Sure, but this is a non-mainstream cover. It's a rare piece that you actually have to seek out. So criticizing Marvel for it existing is silly. If it was the regular cover then I'd understand that too. But honestly, why not have marvel superhero porn. It's completely their prerogative to do so and I bet they'd make money at it. Oh no, it's a sexy drawing, someone call the police! Have we really become such prudes that we can't handle artists drawing a picture that isn't even naked? Art should be criticized for it's merits, not criticized for existing at all. What kind of artistic criticisms do you have about it? Please remember that you've already acknowledge that male superheros are also regularly cast in sexy roles.

By the way, have you ever read Astro City comics? Basically a non-DC/Marvel superhero universe that is written by classic writers and drawn by the likes of Alex Ross.

Check out the first page of their issue on the Samaritan (their version of Superman):

http://www.crossovercomics.ca/site/wp-content/uploads/2012/07/AstroCityv1.1.jpg

It isn't technically nudity as there's no gonads to be seen. But male characters are sexualized all the time too. All genders are sexualized. Getting pissed off that other characters who happen to be female do too like its unequal treatment is just expressing ignorance that males are too. It would be unequal to shy away from female sexuality like it's bad. Hell, that'd be sexist.

In any event, men are also sexualized in comics. It's just that the female form has more commonly exaggerated features. The picture you posted above are non-sexy depictions of males because males are generally considered sexier with a toned ass and not a bubble ass like you depicted. That is, however, attractive on females. Sorry if you find that offensive but I'll give you a hint, bubble-assed girl art isn't made for you specifically because you're not the only consumer.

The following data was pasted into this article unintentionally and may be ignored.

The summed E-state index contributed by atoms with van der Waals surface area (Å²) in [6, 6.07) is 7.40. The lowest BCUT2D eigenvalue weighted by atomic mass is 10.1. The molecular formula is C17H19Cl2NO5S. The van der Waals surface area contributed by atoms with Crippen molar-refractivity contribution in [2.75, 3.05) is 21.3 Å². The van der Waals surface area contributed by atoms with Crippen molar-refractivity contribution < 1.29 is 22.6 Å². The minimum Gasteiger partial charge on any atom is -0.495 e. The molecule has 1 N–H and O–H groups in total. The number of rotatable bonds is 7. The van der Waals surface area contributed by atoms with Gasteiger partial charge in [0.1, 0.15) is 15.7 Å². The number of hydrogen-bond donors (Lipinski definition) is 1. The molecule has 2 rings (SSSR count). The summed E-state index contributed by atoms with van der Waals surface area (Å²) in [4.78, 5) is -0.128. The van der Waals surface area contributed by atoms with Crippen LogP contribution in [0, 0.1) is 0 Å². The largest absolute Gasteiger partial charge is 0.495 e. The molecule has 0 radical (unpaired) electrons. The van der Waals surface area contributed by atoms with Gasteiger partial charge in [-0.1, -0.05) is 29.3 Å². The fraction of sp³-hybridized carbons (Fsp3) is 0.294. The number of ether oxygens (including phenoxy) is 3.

The point of that comic wasn't to show them with bubble butts... it was to show them sticking out their butts PERIOD. In the original Avengers poster, every male is facing forward triumphantly, while Black Widow was sticking out her butt. The artist had fun with it by doing the reverse and showing how silly it looks when the men do it. Even if men look good with a firm butt, they weren't showing it off on the poster like Black Widow was. Look up "The Hawkeye Initiative" for more info on this pretty funny double standard:
http://thehawkeyeinitiative.com/
But butts aren't generally seen as desirable male features unless they're toned. So the point is silly if it's just to show them stick their butts out because female butts are a desirable feature.

The age of Schwarzenegger is pretty long gone, and he was never quite a sex symbol. Women are often depicted for male desire, but male strength and masculinity is depicted as male power fantasy. It's still create by, and for, male audiences. Muscles can be sexy, but it's about the situation... so Arnold flexing isn't sexy, but a scene of Thor pointlessly taking off his shirt with his stunning good looks, humble charm, and naive innocent of his own sexual prowess is attractive to many women (*raises hand*). Marvel executes this well on screen.
Are you saying that women don't want to look that way? Because I know a plastic surgeon in town that has a mansion to disprove your theory.